KIMBERLEY BOYS HIGH
Mon, 31 May 2004 00:00
We profile Kimberley Boys' High, the alma mater of many Springboks.Diamonds made Kimberley. They gave the city its reason for existence, caused it to be cut off from the Orange Free State, to which it
geographically belongs, and shunted into the Cape and caused the railway line to connect it to Cape Town.
Kimberley, originally called New Rush, was founded in 1871 and named after the Earl of Kimberley, who was the British colonial secretary at the time.
It was founded because of diamonds and the Big Hole, the biggest man-made hole in the world, is testimony to its diamond-digging days.
Kimberley and its mine attracted many physically active men and many wealthy men. The wealthy men provided sporting activities for the physically active
men as an important outlet. One of those wealthy men was CJ Rhodes, who guaranteed the finances of the first British team to tour South Africa in 1891.
Kimberley settled down and schools were founded. Kimberley Boys' High's lineal ancestor was founded in 1887 in a warehouse in De Beers Road and moved the next year to Lanyon Terrace as Kimberley High School. That year De Beers Consolidated, which was to become the school's main benefactor, was founded.
The School was closed during the siege of Kimberley and in 1913 moved to its present site, the land on Monument Hill a gift from De Beers. Its foundation stone was laid by Viscount Gladstone, the governor-general of South Africa and Kimberley Boys' High with its Cape Dutch architecture arose.
Name: Kimberley Boys' High
Motto of school: Per labores ad honores (Success through effort)
Date of foundation: 1887
School address: PO Box 451, Kimberley. 8300
The first match was played in 1901, against St Cyprian's Grammar School. Originally the school used public fields but then it took over the bankrupt Pirates Club, including its pavilion. The big match of the year was regularly played against Christian Brothers' College at the Kimberley Athletic Club on a Wednesday afternoon with the whole of Kimberley to watch. Now matches are played at the school.
Diamantveld are just across the road and neighbourliness always makes for keen rivalry. Then there are Noord-Kaap, the top rugby school in the area, and HTS Kimberley. These rivalries have changed greatly in recent times with the changes in the demographic compostion of the school.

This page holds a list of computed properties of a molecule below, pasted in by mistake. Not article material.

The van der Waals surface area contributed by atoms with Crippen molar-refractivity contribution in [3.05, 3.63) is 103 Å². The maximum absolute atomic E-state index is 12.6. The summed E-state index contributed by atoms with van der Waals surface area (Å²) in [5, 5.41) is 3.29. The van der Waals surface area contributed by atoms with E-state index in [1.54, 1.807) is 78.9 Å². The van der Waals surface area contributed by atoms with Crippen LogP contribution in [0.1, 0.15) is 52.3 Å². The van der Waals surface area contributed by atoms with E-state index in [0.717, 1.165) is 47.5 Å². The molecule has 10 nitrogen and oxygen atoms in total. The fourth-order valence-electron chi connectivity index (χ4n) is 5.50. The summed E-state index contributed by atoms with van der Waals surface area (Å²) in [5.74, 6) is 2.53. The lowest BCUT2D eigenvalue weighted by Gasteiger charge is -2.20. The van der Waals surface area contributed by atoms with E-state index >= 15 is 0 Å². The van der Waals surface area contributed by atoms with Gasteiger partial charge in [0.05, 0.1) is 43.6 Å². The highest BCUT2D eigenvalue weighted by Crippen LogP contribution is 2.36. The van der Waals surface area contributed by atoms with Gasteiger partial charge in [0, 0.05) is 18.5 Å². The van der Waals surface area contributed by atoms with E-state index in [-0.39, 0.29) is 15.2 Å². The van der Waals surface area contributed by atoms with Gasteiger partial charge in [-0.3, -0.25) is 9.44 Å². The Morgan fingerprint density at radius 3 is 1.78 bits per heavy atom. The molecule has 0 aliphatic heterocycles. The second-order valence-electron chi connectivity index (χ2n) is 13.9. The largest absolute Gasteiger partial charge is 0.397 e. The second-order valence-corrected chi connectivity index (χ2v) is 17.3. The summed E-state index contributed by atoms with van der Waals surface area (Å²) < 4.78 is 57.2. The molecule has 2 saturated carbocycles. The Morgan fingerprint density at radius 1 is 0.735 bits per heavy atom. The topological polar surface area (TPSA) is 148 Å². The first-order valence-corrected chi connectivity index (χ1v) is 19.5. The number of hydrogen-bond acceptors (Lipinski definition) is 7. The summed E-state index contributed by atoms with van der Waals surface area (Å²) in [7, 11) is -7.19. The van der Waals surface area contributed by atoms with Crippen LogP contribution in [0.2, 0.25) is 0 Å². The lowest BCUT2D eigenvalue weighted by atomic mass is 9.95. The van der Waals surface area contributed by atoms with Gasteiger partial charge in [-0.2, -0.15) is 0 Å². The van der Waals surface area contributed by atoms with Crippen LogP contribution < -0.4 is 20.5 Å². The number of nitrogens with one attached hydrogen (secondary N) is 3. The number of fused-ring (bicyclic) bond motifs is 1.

Kimberley Boys' High has a long list of great players, but then Griqualand West is the second oldest union in South Africa, used to host test matches and was stronger than places like Transvaal and Natal for several years. When the 1891 side came from Britain they brought with them the Currie Cup to be given first to the team that played best against them and then to become a floating trophy. They presented the trophy to Griqualand West, who were reluctant to part with it when it was due to become a floating trophy. Provinces have been reluctant to part with it ever since.
The following old boys played international rugby for South Africa: Fred Alexander, whose grandfather had been Napoleon's gaoler on St Helena, Jack Braine, William Cotty, Sid de Melker, who was the last husband of the notorious Daisy, the last woman publicly executed in South Africa, Jack Gage, Bertie Gibbs, Sep Ledger, who was killed in France during World War I, John McCulloch, Rajah Martheze, who was born on Robben Island, Klondyke Raaff. AD van der Hoff, Ginger Clarke, Ned Delaney, who died in the great flu epidemic at the end of World War I, Uncle Dobbin, Ian Kirkpatrick, who was for many years a national selector and top coach, and his brother-in-law Dick Lockyear, Cooper Meintjes, Bertie Powell, who played cricket for South Africa and whose younger brother Jackie also played for South Africa, Fred Smollan,who died recently, and Jack van der Schyff. Jack Gage played for Ireland before playing for South Africa in 1933.
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